Christofferson is all purple-face over the fact that Mark Green is supposedly willing to "let women die." He apparently bases his indignation on the fact that Green expressed the frustration that most pro-lifers feel over the elasticity of exceptions to abortion restrictions to benefit the "health of the mother." The problem with an exception phrased in that way is that it can mean anything from helping with depression (which itself can be no more than I'm upset because I don't want this baby)to procedures that are of aid to the abortionist. Partial birth abortion, for example, is defended by those who would use it as a procedure which is less likely, to put it bluntly, leave body parts in the uterus. The abortionist isn't ever supposed to do that, but this makes it easier not to.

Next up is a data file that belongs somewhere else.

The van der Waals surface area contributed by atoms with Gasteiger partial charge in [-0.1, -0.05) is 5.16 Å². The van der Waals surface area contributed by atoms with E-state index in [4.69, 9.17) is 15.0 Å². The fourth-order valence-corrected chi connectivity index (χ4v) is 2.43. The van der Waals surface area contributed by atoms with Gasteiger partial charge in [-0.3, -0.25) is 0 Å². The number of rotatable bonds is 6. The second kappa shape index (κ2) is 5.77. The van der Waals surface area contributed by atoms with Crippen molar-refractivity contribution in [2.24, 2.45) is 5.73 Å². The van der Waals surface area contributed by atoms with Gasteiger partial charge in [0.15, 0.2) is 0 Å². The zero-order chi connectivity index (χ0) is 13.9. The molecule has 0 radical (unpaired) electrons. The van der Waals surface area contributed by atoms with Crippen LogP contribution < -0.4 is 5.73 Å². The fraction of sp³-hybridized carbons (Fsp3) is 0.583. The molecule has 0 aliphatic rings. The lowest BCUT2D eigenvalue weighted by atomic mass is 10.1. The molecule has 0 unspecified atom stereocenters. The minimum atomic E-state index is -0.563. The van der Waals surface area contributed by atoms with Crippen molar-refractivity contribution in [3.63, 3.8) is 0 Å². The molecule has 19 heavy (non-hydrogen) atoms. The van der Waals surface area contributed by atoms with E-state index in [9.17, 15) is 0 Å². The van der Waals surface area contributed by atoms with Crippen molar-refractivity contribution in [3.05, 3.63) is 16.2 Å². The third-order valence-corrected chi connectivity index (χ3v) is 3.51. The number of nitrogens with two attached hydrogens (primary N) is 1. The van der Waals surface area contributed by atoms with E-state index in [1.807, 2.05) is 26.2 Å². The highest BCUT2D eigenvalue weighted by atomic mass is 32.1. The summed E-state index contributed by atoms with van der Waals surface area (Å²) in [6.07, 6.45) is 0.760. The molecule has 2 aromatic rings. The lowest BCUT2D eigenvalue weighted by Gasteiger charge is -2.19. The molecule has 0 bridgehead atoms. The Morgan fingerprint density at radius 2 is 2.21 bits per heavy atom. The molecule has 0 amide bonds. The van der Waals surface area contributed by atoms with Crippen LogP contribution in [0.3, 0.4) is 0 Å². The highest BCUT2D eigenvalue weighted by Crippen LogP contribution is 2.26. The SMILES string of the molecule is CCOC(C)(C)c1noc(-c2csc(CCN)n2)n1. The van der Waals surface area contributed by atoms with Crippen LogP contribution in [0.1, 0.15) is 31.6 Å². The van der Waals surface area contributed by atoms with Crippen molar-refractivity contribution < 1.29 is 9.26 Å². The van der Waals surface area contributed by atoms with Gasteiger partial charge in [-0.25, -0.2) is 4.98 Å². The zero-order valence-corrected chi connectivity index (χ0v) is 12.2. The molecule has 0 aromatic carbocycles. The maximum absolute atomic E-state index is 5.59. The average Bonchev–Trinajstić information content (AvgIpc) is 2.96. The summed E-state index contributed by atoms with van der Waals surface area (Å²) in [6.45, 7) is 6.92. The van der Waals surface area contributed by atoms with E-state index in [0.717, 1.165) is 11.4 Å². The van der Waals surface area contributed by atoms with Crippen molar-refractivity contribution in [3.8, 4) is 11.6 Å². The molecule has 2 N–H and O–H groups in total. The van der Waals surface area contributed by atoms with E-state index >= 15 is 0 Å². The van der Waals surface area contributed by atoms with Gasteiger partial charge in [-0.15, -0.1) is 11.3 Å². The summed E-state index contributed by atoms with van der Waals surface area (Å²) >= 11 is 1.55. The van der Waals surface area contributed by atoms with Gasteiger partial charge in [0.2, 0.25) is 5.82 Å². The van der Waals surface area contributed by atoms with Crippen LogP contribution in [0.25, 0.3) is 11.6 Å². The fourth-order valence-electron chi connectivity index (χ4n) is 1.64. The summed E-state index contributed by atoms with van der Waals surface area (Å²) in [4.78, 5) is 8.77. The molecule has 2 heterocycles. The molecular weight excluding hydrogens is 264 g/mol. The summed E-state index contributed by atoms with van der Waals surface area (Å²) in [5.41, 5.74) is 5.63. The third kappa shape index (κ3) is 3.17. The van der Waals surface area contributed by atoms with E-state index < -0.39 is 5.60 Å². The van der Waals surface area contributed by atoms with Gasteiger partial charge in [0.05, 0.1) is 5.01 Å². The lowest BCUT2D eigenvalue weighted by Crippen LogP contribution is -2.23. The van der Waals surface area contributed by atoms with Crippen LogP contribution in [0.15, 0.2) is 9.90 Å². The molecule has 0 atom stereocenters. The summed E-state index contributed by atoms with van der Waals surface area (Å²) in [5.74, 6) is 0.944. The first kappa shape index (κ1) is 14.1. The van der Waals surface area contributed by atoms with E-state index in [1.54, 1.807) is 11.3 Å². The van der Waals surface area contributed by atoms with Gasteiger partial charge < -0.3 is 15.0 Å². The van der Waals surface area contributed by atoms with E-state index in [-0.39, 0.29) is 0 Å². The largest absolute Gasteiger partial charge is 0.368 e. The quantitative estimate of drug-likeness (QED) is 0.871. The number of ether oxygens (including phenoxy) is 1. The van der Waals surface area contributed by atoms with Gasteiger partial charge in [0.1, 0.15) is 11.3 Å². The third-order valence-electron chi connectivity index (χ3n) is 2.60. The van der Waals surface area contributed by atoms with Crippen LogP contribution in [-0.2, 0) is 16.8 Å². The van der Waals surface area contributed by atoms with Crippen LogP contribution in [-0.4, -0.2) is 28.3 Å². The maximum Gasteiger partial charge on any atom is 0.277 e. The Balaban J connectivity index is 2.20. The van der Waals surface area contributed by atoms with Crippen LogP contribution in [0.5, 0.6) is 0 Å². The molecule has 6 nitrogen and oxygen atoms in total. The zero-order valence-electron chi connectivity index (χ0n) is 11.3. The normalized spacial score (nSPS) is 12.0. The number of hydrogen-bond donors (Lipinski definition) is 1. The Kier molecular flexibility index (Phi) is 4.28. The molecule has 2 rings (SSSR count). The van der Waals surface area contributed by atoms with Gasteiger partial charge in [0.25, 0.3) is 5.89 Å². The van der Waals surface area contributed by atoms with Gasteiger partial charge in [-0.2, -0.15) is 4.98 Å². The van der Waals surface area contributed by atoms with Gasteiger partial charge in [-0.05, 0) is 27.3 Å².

According to Christofferson, Green wants an abortion prohibition with no exception to save the life of the mother.
But has Green ever said that, if Roe is ever resigned to the hell that contains Dred Scott and Plessy, he would propose a prohibition on abortion that does not contain an exception for the life of the mother? Even the Vatican doesn't say that.
The closest Christofferson gets to this is to say that Green wants to "bring back the age-old Wisconsin law that made abortions a felony, with no exceptions."
There are two problems with this statement. The first is that it doesn't have to be "brought back." Its still on the books. The second is that, since it is still on the books, it is easy to see that Wisconsin's abortion law does contain an exception to save the life of the mother.
Even the South Dalota law, that Green may or may not support, has such an exception.